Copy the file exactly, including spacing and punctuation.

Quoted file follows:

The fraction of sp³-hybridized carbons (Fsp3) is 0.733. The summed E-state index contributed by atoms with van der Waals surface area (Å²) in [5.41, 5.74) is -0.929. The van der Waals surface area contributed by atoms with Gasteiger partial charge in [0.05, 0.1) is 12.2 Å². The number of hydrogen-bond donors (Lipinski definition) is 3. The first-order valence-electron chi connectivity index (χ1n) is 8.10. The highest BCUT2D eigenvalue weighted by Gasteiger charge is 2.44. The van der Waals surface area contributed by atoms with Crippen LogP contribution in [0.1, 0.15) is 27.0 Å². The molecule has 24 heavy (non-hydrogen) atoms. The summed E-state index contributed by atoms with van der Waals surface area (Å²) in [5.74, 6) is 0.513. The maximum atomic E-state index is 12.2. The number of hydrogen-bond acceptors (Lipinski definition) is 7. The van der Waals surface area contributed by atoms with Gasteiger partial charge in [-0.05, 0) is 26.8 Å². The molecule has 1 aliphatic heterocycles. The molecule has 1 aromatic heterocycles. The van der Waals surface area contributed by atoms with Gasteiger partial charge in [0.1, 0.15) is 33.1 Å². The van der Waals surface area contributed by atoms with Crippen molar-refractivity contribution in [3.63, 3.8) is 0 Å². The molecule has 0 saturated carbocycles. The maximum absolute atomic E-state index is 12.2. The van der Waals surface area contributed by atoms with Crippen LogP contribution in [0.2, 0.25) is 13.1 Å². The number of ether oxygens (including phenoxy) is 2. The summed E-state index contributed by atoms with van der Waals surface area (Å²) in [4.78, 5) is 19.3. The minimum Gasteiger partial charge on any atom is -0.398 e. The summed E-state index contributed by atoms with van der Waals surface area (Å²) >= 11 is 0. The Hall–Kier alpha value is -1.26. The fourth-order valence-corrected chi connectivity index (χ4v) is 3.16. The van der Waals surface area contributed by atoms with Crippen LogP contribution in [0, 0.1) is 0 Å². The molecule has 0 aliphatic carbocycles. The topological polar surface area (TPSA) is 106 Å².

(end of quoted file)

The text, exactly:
The fraction of sp³-hybridized carbons (Fsp3) is 0.733. The summed E-state index contributed by atoms with van der Waals surface area (Å²) in [5.41, 5.74) is -0.929. The van der Waals surface area contributed by atoms with Gasteiger partial charge in [0.05, 0.1) is 12.2 Å². The number of hydrogen-bond donors (Lipinski definition) is 3. The first-order valence-electron chi connectivity index (χ1n) is 8.10. The highest BCUT2D eigenvalue weighted by Gasteiger charge is 2.44. The van der Waals surface area contributed by atoms with Crippen LogP contribution in [0.1, 0.15) is 27.0 Å². The molecule has 24 heavy (non-hydrogen) atoms. The summed E-state index contributed by atoms with van der Waals surface area (Å²) in [5.74, 6) is 0.513. The maximum atomic E-state index is 12.2. The number of hydrogen-bond acceptors (Lipinski definition) is 7. The van der Waals surface area contributed by atoms with Gasteiger partial charge in [-0.05, 0) is 26.8 Å². The molecule has 1 aliphatic heterocycles. The molecule has 1 aromatic heterocycles. The van der Waals surface area contributed by atoms with Gasteiger partial charge in [0.1, 0.15) is 33.1 Å². The van der Waals surface area contributed by atoms with Crippen molar-refractivity contribution in [3.63, 3.8) is 0 Å². The molecule has 0 saturated carbocycles. The maximum absolute atomic E-state index is 12.2. The van der Waals surface area contributed by atoms with Crippen LogP contribution in [0.2, 0.25) is 13.1 Å². The number of ether oxygens (including phenoxy) is 2. The summed E-state index contributed by atoms with van der Waals surface area (Å²) in [4.78, 5) is 19.3. The minimum Gasteiger partial charge on any atom is -0.398 e. The summed E-state index contributed by atoms with van der Waals surface area (Å²) >= 11 is 0. The Hall–Kier alpha value is -1.26. The fourth-order valence-corrected chi connectivity index (χ4v) is 3.16. The van der Waals surface area contributed by atoms with Crippen LogP contribution in [0, 0.1) is 0 Å². The molecule has 0 aliphatic carbocycles. The topological polar surface area (TPSA) is 106 Å².